Women and Meetings
Kudos for the comprehensive coverage on the wage and leadership gap in the meeting industry! [“Breaking Through Is Hard to Do,” August 2003, page 16.] Three years ago, as COO of McGettigan Partners, I recognized the gap between the number of women in the industry and the number of women in top leadership positions — in an industry that flourishes with the abilities of women. Thus the Women's Leadership Initiative was born — and found a home with MPI.
The meetings industry cannot continue to ignore the reality. The WLI is dedicated to affecting change, and your great work is much needed and appreciated to help lead the way. Thanks for keeping this topic in the forefront.
Thanks for realizing the impact that the Women's Leadership Initiative research can have. We will be coming out with resources that will help both individuals and organizations make change happen. Stay tuned. Thank you for the great coverage — and for “getting it”!
MPI Women's Leadership Initiative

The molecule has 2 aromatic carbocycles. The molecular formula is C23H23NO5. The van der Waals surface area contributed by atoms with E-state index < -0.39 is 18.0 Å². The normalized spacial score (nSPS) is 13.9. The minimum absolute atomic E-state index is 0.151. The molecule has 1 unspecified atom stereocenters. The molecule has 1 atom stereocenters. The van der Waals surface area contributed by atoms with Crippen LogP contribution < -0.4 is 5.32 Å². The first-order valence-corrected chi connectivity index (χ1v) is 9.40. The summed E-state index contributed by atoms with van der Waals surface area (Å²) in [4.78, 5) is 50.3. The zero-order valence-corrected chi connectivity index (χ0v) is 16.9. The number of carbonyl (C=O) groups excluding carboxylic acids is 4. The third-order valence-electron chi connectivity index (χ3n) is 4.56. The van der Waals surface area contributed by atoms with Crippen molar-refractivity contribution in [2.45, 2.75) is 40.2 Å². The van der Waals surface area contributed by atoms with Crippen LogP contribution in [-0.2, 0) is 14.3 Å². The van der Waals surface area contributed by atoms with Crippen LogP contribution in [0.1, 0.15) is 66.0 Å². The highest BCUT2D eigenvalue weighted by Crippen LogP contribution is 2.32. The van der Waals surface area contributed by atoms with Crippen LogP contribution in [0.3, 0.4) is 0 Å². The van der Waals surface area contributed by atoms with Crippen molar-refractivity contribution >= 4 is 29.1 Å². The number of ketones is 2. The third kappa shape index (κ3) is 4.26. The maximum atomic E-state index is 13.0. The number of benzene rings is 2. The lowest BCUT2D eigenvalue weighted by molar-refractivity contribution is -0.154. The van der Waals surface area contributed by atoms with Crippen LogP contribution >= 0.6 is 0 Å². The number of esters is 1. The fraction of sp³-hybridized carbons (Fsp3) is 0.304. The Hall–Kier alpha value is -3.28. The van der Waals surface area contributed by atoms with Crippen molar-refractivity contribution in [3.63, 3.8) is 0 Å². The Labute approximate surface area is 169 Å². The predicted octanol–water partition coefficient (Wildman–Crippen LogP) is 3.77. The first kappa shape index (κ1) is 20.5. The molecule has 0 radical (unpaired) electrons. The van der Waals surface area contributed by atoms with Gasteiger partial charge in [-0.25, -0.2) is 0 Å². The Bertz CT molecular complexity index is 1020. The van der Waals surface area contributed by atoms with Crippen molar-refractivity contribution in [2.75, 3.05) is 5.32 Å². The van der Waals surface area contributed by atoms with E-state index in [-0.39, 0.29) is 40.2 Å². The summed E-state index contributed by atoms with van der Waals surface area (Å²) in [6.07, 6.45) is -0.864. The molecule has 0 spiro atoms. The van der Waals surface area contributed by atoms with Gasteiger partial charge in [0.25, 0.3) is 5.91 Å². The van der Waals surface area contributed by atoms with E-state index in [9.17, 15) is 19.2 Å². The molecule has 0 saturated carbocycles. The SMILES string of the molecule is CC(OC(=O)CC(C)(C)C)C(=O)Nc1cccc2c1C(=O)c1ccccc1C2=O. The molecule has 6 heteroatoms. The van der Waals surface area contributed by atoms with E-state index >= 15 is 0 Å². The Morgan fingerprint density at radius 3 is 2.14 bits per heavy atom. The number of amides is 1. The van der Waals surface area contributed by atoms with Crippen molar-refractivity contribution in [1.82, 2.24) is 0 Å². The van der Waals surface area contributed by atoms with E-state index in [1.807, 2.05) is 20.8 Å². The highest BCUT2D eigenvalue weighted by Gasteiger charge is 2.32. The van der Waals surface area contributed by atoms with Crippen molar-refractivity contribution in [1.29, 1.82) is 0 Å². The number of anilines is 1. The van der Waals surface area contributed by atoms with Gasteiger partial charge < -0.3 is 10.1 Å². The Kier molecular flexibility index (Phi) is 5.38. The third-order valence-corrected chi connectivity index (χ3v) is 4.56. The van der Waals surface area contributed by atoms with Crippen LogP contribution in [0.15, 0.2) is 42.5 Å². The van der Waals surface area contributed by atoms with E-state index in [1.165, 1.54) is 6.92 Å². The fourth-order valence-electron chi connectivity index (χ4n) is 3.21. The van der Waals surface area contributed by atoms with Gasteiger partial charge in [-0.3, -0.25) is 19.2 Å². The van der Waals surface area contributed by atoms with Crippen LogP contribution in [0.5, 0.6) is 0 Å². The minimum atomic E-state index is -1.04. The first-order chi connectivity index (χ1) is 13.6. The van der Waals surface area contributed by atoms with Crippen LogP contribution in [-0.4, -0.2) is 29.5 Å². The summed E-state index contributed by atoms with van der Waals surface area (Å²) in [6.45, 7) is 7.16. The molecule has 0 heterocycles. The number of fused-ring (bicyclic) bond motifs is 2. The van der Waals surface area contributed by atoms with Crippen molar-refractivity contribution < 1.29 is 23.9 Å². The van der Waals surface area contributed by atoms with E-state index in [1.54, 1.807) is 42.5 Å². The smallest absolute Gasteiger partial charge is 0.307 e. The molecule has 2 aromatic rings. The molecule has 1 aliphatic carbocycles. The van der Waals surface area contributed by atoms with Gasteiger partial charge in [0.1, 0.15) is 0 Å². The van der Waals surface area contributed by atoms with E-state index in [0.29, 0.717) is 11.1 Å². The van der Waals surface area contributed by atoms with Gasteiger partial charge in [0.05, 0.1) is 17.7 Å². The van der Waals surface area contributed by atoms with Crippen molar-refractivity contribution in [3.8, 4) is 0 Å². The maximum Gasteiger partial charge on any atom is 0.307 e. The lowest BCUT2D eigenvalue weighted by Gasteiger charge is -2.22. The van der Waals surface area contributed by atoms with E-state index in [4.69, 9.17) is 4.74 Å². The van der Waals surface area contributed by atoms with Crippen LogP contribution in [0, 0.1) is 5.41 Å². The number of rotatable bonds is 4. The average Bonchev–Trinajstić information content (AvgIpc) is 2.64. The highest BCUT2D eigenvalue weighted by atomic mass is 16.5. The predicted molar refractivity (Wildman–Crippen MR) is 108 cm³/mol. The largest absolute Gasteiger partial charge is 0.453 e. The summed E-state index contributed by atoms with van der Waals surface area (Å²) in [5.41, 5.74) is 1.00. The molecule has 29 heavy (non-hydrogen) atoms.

I struggle with the the fact that meeting planning is often considered “women's work,” as your August cover story states. Is that because education, hospitality, and community-building (the three focuses at any meeting) have been roles traditionally filled by women? We need to stop looking at meetings as a series of meal functions and classrooms and begin looking at them as critical revenue streams and the most visible member interactions with our associations. When we perceive ourselves as playing critical roles deserving appropriate compensation, we will be treated that way. If the senior meeting planner — male or female — does not have a seat at the leadership table in an association with a meetings-dependent revenue stream, that is a point to be challenged.
But compensation is not simply a monetary issue: I consider my compensation a package of salary, benefits, work environment, flexibility, corporate stability, and interaction with members and colleagues. If a survey asked male and female planners which they value more: flexibility, the ability to affect change, and a positive work environment or a higher salary, I think that more women might select the first. I know I have consciously chosen that path in making decisions about my career. I wonder if a part of this “gender wage chasm” actually reflects conscious choices by women to be in more supportive and flexible (if lower paying) environments?
Kellee C. Magee
Director of Member Resources
American Nursery & Landscape